Science and technology

Research Reveals Why Bees Travel In Straight Line After A Long And Complex Journey

Scientists have discovered how bees’ brains are being wired to guide them home in an almost straight path. The findings, the scientists believed, could lead to the development of new algorithms for autonomous robots to navigate.

Antonio Manaytay – Fourth Estate Contributor

Edinburgh, United Kingdom (4E) – Researchers have discovered why bees could always make their way home in a straight line after a long, circuitous and complex journey. The findings could even help the development of new algorithms for autonomous robots to navigate without using GPS or supercomputers.

The study, published in the journal Current Biology, has shown how a network of neurons integrate the changes in direction and distance made on their way out and helped the bees make beeline – a direct line – for home.

Before the study, it was known that the bees used their vision to navigate but it was never explained what has happened in their brains as they make their journey home. The brain of the bees is smaller than a grain of rice.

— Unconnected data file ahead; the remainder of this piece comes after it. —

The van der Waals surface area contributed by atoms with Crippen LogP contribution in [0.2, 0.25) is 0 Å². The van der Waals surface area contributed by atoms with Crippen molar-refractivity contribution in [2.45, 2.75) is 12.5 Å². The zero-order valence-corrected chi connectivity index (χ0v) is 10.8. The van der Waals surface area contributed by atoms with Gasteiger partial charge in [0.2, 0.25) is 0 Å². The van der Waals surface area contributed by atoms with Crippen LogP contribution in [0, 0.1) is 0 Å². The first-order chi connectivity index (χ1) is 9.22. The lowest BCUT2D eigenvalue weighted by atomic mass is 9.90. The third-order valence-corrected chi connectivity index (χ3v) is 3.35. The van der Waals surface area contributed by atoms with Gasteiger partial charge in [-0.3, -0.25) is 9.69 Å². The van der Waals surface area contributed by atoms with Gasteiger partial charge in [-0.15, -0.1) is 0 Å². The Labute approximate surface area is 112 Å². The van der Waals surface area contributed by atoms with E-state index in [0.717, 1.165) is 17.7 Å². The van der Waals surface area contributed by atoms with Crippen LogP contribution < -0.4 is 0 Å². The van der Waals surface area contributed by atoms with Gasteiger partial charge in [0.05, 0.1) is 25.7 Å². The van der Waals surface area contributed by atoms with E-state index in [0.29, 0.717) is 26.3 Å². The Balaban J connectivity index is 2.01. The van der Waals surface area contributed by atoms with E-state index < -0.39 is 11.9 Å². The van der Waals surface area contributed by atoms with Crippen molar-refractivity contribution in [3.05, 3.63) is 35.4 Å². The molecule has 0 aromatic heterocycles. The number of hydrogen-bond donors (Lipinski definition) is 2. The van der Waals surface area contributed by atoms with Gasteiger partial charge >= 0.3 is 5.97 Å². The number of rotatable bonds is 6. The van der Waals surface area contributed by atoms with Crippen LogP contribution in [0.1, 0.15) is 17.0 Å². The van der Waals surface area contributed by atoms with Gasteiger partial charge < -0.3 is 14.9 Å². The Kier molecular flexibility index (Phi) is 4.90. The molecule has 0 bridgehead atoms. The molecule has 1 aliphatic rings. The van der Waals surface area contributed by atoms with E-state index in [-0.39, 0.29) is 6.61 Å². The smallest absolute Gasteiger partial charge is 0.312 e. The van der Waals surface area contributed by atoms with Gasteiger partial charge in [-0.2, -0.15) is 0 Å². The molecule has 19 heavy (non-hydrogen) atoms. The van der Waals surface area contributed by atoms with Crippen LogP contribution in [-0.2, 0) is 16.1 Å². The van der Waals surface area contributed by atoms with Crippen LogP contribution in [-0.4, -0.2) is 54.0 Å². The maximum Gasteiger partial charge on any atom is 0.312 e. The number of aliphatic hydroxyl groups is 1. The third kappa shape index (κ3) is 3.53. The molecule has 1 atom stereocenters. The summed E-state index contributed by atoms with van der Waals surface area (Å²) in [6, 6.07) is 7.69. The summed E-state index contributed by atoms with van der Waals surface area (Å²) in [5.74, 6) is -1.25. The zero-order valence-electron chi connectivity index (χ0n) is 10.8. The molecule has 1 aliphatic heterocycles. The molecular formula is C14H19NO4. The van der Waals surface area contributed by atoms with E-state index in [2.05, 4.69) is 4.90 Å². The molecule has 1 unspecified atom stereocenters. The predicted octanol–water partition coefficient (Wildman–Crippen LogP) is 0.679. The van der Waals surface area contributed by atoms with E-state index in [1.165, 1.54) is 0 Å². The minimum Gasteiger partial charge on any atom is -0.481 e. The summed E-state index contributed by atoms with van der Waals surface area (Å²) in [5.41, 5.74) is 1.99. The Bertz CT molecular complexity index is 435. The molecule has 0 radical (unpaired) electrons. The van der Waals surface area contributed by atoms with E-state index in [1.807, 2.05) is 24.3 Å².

The discovery of neurons – which are located in the insect’s brain called the central complex – has played an important role for the scientists to discover how the brain of the bees works to map their way home.

This region where the central complex is located is responsible for controlling the navigation system shared by most animals, bees, ants, and humans.

The study said the bees stored all their memories of their outbound journey – changes of directions and distances – and processed it to guide their bees in their journey homeward in the almost straight path.

To discover the complex operations of the system, a group of scientists and the researchers at the University of Edinburgh, studied how the brains of nocturnal rainforest bees function.

In the study, the scientists monitored how the nerve functions by “attaching tiny electrodes to bees’ heads as the insects were shown virtual reality simulations of what they see when flying forward or rotating.”

They also studied how the nerve cells are connected to develop a computer-generated model of bees’ brain.

“The most exciting part of this research was when computer modeling of the ‘spaghetti’ of connections between nerve cells revealed the elegant principle by which bees keep track of their position and steer back home,” said Professor Barbara Webb of the University of Edinburgh’s School of Informatics.

“Understanding such a complex behavior at the level of single neurons is an important step forward for the science of brain function,” she added.

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